The Trump administration will send about 800 troops to the U.S.-Mexico border ahead of the illegal immigrant caravan, a defense official confirmed Thursday, following through on President Trump’s pledge.
Most of the troops will be active-duty Army soldiers who specialize in support operations such as logistics and engineering. Medical staff also will be part of the deployment, with an Air Force contingent assisting in aerial evacuations.
They will join more than 2,000 National Guard troops already in the region, deployed in April as a previous caravan was testing the border.
It was not clear Thursday what operational gains will come from adding active-duty troops to the mix, but it makes good on a declaration Mr. Trump made over the past week that he wanted to mobilize the regular military, not just the Guard.
“You’re going to see a very secure border. You just watch,” Mr. Trump told supporters at a political rally in Wisconsin Wednesday night. “The military is ready. They’re all set.”
Turning to Pentagon brass to solve problems has been a theme for Mr. Trump during his time in office.
The Guard troops he asked for earlier this year are helping with surveillance to detect illegal crossings and with clerical and mechanical work, with a goal of freeing border agents and officers to get into the field.
Guard troops are not involved in patrolling or arresting illegal immigrants or smugglers.
From the description officials have given of the latest deployment, it does not appear that will change.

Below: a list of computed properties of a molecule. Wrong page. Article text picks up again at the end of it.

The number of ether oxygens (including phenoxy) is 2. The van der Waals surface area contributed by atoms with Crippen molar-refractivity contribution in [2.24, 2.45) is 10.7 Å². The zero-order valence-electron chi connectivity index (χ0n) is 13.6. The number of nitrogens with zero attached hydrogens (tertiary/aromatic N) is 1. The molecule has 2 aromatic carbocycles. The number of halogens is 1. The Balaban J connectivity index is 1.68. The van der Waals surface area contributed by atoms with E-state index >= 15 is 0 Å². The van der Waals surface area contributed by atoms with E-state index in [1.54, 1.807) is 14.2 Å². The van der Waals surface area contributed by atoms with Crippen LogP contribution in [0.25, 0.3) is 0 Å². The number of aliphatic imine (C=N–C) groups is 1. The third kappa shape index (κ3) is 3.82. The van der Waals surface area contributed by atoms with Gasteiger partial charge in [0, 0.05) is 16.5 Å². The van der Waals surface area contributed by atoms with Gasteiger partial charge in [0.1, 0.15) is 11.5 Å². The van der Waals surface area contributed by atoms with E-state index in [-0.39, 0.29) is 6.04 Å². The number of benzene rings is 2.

That makes it unlikely the infusion of personnel will deter the migrant caravan streaming north through Mexico.
While public estimates say the caravan has at least 5,000 people, Mexican officials put it closer to 3,630, most of them from Honduras.
They left their home country two weeks ago and made it to Guatemala. Some broke into Mexico, while others are still in Guatemala trying to figure out their path forward.
Guatemalan officials rescued seven unaccompanied children who were being smuggled inside the migrant caravan, Judicial Watch, a conservative watchdog group, reported Thursday.
The group said the smugglers have been arrested and the children have been taken into custody by authorities and are being given welfare checks.
“This caravan deal presents an opportunity for incredible criminal activity,” said Chris Farrell, Judicial Watch’s director of investigations, who returned from Central America, where he spent time tracking the caravan.
He said he saw among the caravan men with Gothic-script “MS” tattoos, which would likely make them members of the violent MS-13 gang that Mr. Trump has said infiltrated the caravan.
He also saw what Border Patrol agents refer to as “special interest aliens” — those from countries outside the usual set of nations that send economic migrants.
Mr. Trump has said Middle Easterners in the caravan could be trouble.
If the caravan follows the lead of previous migrants from Central America, many will make asylum claims in the U.S. If they pass their initial screening, they will be admitted and likely released into the community to await a full hearing. Most will then disappear into the shadows, not bothering to follow through on their cases, authorities said during the April caravan.
The latest announcement of a troop deployment angered liberal activists, who called it a “desperate political stunt.”
“All Americans should be concerned about Trump’s increasingly frantic attempts to stir up animosity and incite violence against people of color, the media and his political opponents,” said Heidi Hess, co-director of CREDO Action.
Republicans, though, said the president was right to stiffen America’s response to the caravan.
“President Trump’s use of military force to protect America’s southern border is mandated by the commander in chief’s oath of office and constitutional duties,” said Rep. Mo Brooks, Alabama Republican.
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